In recent times, the world of business and marketing has seen a notable trend: the downsizing of the Chief Marketing Officer (CMO) role in major corporations. It’s like a game of musical chairs, with CMOs exiting their positions as companies seek ways to cut costs and adapt to changing market dynamics. Last month, this trend hit the headlines as United Parcel Service (UPS), Etsy, and Walgreens all bid farewell to their CMOs. What’s interesting is that these decisions came at a time when these companies were facing financial challenges.
UPS reported a 13% drop in revenue in the last quarter, while Etsy, once known for its robust growth, saw its engine sputter. Walgreens, on the other hand, is undergoing significant changes in its C-suite. However, it’s crucial to note that these companies are not alone in this shift. In recent years, a growing number of major corporations like Lowe’s, Hyatt Hotels, McDonald’s, Johnson & Johnson, Uber, and Lyft have also eliminated or downsized the CMO role.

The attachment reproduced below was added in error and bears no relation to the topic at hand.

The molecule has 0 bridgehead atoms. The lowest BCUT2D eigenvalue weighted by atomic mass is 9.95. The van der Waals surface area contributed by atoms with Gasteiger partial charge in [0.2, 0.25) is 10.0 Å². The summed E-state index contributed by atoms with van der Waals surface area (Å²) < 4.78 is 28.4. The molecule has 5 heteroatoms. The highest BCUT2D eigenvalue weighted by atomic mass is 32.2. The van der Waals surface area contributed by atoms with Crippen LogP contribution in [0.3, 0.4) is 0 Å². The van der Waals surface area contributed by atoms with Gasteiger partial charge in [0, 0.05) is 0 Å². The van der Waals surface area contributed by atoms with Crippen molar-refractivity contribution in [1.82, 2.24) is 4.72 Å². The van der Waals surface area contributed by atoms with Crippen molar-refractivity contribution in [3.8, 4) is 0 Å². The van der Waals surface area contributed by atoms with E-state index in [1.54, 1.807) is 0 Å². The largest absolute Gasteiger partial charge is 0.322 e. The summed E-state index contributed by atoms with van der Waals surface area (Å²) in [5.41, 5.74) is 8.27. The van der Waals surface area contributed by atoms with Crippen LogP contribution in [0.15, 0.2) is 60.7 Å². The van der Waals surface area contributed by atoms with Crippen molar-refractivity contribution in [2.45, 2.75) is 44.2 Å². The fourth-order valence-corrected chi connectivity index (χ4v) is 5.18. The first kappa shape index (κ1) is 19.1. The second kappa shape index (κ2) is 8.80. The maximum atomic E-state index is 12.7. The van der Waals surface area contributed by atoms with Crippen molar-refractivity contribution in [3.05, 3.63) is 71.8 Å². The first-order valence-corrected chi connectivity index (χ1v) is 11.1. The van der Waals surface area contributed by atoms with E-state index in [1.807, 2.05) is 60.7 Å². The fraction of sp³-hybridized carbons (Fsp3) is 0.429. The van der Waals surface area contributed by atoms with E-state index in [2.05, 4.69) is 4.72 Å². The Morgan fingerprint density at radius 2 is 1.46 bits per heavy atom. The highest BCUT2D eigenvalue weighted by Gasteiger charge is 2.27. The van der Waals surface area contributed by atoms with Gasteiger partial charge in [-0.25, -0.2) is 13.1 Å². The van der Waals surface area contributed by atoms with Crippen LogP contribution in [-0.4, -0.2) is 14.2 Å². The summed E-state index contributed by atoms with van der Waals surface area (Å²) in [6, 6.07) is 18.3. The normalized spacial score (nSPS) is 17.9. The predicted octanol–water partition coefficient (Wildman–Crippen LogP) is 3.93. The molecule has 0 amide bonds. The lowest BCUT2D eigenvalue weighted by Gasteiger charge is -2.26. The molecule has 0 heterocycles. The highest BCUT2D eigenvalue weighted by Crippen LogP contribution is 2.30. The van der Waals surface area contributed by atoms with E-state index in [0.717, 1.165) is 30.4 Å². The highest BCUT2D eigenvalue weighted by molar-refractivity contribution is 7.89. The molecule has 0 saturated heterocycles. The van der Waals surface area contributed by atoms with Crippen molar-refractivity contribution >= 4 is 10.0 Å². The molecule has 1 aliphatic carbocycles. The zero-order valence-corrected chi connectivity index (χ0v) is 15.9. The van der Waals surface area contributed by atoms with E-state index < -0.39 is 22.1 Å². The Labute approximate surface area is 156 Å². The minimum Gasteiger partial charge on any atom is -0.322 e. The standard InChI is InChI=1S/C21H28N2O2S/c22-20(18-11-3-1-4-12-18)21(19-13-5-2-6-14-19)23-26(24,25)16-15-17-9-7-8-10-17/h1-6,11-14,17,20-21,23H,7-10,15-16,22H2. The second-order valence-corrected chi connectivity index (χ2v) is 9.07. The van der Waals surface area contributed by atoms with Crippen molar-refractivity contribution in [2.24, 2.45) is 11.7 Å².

But it’s not that CMOs are disappearing altogether; instead, their roles are evolving. According to executive search firm Spencer Stuart, 71% of Fortune 500 companies still have a CMO, although that’s down from 74% in 2009. The transformation of the CMO role can be attributed to the modernization of marketing, driven by marketing technology (martech). Today’s CMOs deal with a wealth of data and insights, thanks to technology, making their roles more algorithmically driven and intertwined with other C-suite executives’ responsibilities.
Being a successful CMO in today’s business world requires a broader skill set and a deep understanding of technology and data………[read more]
How do the evolving roles of CMOs in modern corporations affect how businesses connect with consumers and adapt to changing market dynamics?
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